Carrying out integer arithmetic as described will quickly lead to an integer overflow, i.e., the numbers arising in the analysis will soon be larger than the largest numbers that can be expressed in Java. So instead the arithmetic is carried out not on the number themselves but on their residuals with respect to large prime numbers. The largest such prime number is
p_{0}=2^{31}-1 = 2,147,483,647
and the top 32 are listed in the box nearby. (If you really want to know look here for the top 1000.)
For two integers A and N we denote by
A mod N
the remainder of A divided by N. We call the number A mod N the residual of A with respect to (or modulo) N. For example,
38 mod 6 =2 since 38 divided by 6 equals 6 with a remainder 2. Thus the residual of 38 with respect to 6 equals 2. We also say the residual of 38 modulo 6 equals 2.
Taking remainders distributes over addition, subtraction, and multiplication. i.e.,
(x + y) mod N = ((x mod N) + (y mod N)) mod N
(x - y) mod N = ((x mod N) - (y mod N)) mod N
(x * y) mod N = ((x mod N) * (y mod N)) mod N
(It does not make sense for division since the result of dividing two integers may not be an integer.)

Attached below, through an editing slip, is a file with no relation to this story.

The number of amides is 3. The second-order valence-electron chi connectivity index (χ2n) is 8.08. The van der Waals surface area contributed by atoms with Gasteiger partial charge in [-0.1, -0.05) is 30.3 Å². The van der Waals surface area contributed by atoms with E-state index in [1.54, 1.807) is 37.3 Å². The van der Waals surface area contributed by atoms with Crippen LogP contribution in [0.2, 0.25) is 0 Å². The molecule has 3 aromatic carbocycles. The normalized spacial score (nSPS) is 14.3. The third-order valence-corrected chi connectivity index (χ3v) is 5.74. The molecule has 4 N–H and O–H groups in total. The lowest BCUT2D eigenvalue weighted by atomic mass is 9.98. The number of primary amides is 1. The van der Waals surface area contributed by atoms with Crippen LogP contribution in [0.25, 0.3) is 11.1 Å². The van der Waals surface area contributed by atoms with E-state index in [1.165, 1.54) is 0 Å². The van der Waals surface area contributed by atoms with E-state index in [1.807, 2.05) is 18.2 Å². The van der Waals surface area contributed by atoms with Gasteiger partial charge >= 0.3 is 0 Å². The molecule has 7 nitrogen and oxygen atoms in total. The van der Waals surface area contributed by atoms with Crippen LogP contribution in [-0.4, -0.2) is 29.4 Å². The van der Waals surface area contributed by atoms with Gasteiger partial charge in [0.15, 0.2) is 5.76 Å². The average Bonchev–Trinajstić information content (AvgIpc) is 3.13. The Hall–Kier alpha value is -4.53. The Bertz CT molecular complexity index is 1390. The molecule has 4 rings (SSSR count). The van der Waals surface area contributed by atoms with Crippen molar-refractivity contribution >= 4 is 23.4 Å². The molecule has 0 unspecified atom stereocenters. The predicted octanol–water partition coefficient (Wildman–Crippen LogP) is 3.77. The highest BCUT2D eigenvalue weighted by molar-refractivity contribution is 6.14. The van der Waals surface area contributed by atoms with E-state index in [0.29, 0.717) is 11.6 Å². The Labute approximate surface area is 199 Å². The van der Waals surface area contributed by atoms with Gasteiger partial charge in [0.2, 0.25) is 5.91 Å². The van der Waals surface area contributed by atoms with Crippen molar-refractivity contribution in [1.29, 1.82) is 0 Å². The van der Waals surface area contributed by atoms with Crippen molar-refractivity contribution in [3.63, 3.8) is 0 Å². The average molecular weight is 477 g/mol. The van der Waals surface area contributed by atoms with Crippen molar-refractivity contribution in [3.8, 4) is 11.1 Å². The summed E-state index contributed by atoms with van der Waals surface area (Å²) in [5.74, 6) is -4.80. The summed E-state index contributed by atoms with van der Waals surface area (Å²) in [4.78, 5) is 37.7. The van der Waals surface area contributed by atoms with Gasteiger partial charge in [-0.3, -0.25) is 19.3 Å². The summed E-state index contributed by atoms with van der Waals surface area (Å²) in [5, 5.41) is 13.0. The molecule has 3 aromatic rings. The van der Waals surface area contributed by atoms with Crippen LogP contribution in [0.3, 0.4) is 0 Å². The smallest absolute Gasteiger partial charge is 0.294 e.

When analyzing minimal determining sets and the dependence of some Bézier ordinates on others it only matters whether certain entries in a certain matrix are zero or non-zero. The utility of using remainders instead of the integers themselves rests in the following simple observation:
If A=0 then A mod N = 0 for all integers N.
Thus if we find that the residual of a number Nmodulo a large prime number is non-zero then N cannot be zero. It almost works the other way too: If the residual of N modulo a large prime number is zero then it is very likely (but not certain) that N is zero.
Why should we use prime numbers? Prime numbers become significant when we use several to increase our confidence in treating numbers as zero when all its residuals are zero.
If the numbers with respect to which which we compute residuals have common factors then some combinations of residuals are impossible and the range of numbers that we can distinguish is decreased.
This is best explained with an example.
Suppose we consider residuals with respect to N_{1}=4 and N_{2}=6. The following table lists the smallest number that gives rise to a combination of residuals. The columns correspond to the remainder modulo 6, the rows to the remainders modulo 4.
0 | 1 | 2 | 3 | 4 | 5 | |
0 | 0 | 8 | 4 | |||
1 | 1 | 9 | 5 | |||
2 | 6 | 2 | 10 | |||
3 | 7 | 3 | 11 |
For example,
9 mod 6 = 3 and 9 mod 4 = 1
and there is no number at all that has residual 1 mod 4 and residual 2 mod 6.
Compare this with the choice N_{1}=3 and N_{5}=6
The relevant table is now given by
0 | 1 | 2 | 3 | 4 | |
0 | 0 | 6 | 12 | 3 | 9 |
1 | 10 | 1 | 7 | 13 | 4 |
2 | 5 | 11 | 2 | 8 | 14 |
Thus all combinations of residuals are possible and the range of numbers contained in the table is larger, even though the table itself is smaller than that for the previous choice N_{1}=4 and N_{2}=6.
These simple observations are made more precise in the celebrated